How to implement ERC20 supply mechanisms


#1

In this guide you will learn how to create an ERC20 token with a custom supply mechanism. We will showcase two idiomatic ways to use OpenZeppelin for this purpose that you will be able to apply to your smart contract development practice.

This guide was written for OpenZeppelin 2.1.


The standard interface implemented by tokens built on Ethereum is called ERC20, and OpenZeppelin includes a widely used implementation of it: the aptly named ERC20 contract. This contract, like the standard itself, is quite simple and bare-bones. In fact, if you try deploy an instance of ERC20 as-is it will be quite literally useless… it will have no supply! What use is a token with no supply?

The way that supply is created is not defined in the ERC20 document. Every token is free to experiment with their own mechanisms, ranging from the most decentralized to the most centralized, from the most naive to the most researched, and more.

Fixed supply

Let’s say we want a token with a fixed supply of 1000, initially allocated to the account that deploys the contract. If you’ve used OpenZeppelin v1, you may have written code like the following.

contract ERC20FixedSupply is ERC20 {
    constructor() public {
        totalSupply += 1000;
        balances[msg.sender] += 1000;
    }
}

Starting with OpenZeppelin v2 this pattern is not only discouraged, but disallowed. The variables totalSupply and balances are now private implementation details of ERC20, and you can’t directly write to them. Instead, there is an internal _mint function that will do exactly this.

contract ERC20FixedSupply is ERC20 {
    constructor() public {
        _mint(msg.sender, 1000);
    }
}

Encapsulating state like this makes it safer to extend contracts. For instance, in the first example we had to manually keep the totalSupply in sync with the modified balances, which is easy to forget. In fact, I omitted something else that is also easily forgotten: the Transfer event that is required by the standard, and which is relied on by some clients. The second example does not have this bug, because the internal _mint function takes care of it.

Rewarding miners

The internal _mint function is the key building block that allows us to write ERC20 extensions that implement a supply mechanism.

The mechanism we will implement is a token reward for the miners that produce Ethereum blocks. In Solidity we can access the address of the current block’s miner in the global variable block.coinbase. We will mint a token reward to this address whenever someone calls the function mintMinerReward() on our token. The mechanism may sound silly, but you never know what kind of dynamic this might result in, and it’s worth analyzing and experimenting with!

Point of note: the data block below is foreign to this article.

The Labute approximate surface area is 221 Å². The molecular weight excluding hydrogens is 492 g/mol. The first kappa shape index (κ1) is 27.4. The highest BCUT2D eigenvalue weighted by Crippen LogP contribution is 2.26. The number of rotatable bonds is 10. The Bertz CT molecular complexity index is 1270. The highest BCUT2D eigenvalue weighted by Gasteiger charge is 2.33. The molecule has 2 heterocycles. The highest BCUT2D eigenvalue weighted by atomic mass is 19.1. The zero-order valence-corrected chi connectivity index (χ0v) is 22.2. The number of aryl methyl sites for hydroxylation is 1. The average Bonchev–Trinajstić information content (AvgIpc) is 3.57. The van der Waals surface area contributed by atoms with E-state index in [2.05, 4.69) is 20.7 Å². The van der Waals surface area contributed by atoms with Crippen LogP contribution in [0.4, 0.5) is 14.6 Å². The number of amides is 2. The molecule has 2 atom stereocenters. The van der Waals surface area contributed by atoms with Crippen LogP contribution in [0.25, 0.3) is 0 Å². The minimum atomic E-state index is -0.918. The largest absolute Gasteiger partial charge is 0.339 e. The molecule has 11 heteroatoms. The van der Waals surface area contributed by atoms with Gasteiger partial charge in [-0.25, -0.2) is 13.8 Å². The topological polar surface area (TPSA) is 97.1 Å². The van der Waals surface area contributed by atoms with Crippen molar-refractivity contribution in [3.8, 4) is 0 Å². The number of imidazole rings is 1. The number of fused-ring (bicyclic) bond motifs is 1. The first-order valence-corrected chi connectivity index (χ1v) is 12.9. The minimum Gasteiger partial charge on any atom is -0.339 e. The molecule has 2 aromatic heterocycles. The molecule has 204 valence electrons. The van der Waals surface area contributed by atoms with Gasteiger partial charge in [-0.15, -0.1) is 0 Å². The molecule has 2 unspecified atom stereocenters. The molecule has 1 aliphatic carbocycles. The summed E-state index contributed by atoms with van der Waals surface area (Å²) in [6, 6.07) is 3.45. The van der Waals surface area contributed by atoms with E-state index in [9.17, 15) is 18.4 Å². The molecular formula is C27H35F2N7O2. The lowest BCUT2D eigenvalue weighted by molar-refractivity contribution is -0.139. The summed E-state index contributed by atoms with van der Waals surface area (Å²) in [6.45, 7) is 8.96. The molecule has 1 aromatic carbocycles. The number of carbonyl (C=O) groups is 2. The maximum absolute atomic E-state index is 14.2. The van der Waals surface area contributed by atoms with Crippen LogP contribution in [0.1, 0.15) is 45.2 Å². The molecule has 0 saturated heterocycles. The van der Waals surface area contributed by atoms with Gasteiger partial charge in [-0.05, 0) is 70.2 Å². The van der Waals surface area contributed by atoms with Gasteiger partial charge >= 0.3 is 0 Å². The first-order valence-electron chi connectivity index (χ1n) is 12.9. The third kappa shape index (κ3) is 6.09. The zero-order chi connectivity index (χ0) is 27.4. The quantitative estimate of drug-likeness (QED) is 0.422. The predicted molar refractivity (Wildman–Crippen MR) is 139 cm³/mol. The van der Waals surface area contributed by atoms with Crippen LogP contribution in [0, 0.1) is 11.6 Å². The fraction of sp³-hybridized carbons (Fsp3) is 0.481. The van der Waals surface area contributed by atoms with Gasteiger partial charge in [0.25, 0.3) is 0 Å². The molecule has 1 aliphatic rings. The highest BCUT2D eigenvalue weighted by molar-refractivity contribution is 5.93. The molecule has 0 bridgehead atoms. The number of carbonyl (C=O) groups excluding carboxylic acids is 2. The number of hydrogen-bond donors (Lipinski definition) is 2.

contract ERC20WithMinerReward is ERC20 {
    function mintMinerReward() public {
        _mint(block.coinbase, 1000);
    }
}

As we can see, _mint makes it super easy to do this correctly.

Modularizing the mechanism

There is one supply mechanism already included in OpenZeppelin: ERC20Mintable. This is a generic mechanism in which a set of accounts is assigned the minter role, granting them the permission to call a mint function, an external version of _mint.

This can be used for centralized minting, where an externally owned account (i.e. someone with a pair of cryptographic keys) decides how much supply to create and to whom. There are very legitimate use cases for this mechanism, such as traditional asset-backed stablecoins.

The accounts with the minter role don’t need to be externally owned, though, and can just as well be smart contracts that implement a trustless mechanism. We can in fact implement the same behavior as the previous section.

contract MinerRewardMinter {
    ERC20Mintable _token;

    constructor(ERC20Mintable token) public {
        _token = token;
    }

    function mintMinerReward() public {
        _token.mint(block.coinbase, 1000);
    }
}

This contract, when initialized with an ERC20Mintable instance, will result in exactly the same behavior implemented in the previous section. What is interesting about using ERC20Mintable is that we can easily combine multiple supply mechanisms by assigning the role to multiple contracts, and moreover that we can do this dynamically.

Automating the reward

Additionally to _mint, ERC20 provides other internal functions that can be used or extended, such as _transfer. This function implements token transfers and is used by ERC20, so it can be used to trigger functionality automatically. This is something that can’t be done with the ERC20Mintable approach.

Adding to our previous supply mechanism, we can use this to mint a miner reward for every token transfer that is included in the blockchain.

contract ERC20WithAutoMinerReward is ERC20 {
    function _mintMinerReward() internal {
        _mint(block.coinbase, 1000);
    }

    function _transfer(address from, address to, uint256 value) internal {
        _mintMinerReward();
        super._transfer(from, to, value);
    }
}

Note how we override _transfer to first mint the miner reward and then run the original implementation by calling super._transfer. This last step is very important to preserve the original semantics of ERC20 transfers.

Wrapping up

We’ve seen two ways to implement ERC20 supply mechanisms: internally through _mint, and externally through ERC20Mintable. Hopefully this has helped you understand how to use OpenZeppelin and some of the design principles behind it, and you can apply them to your own smart contracts.

If you would like to see a guide for a specific topic please let us know!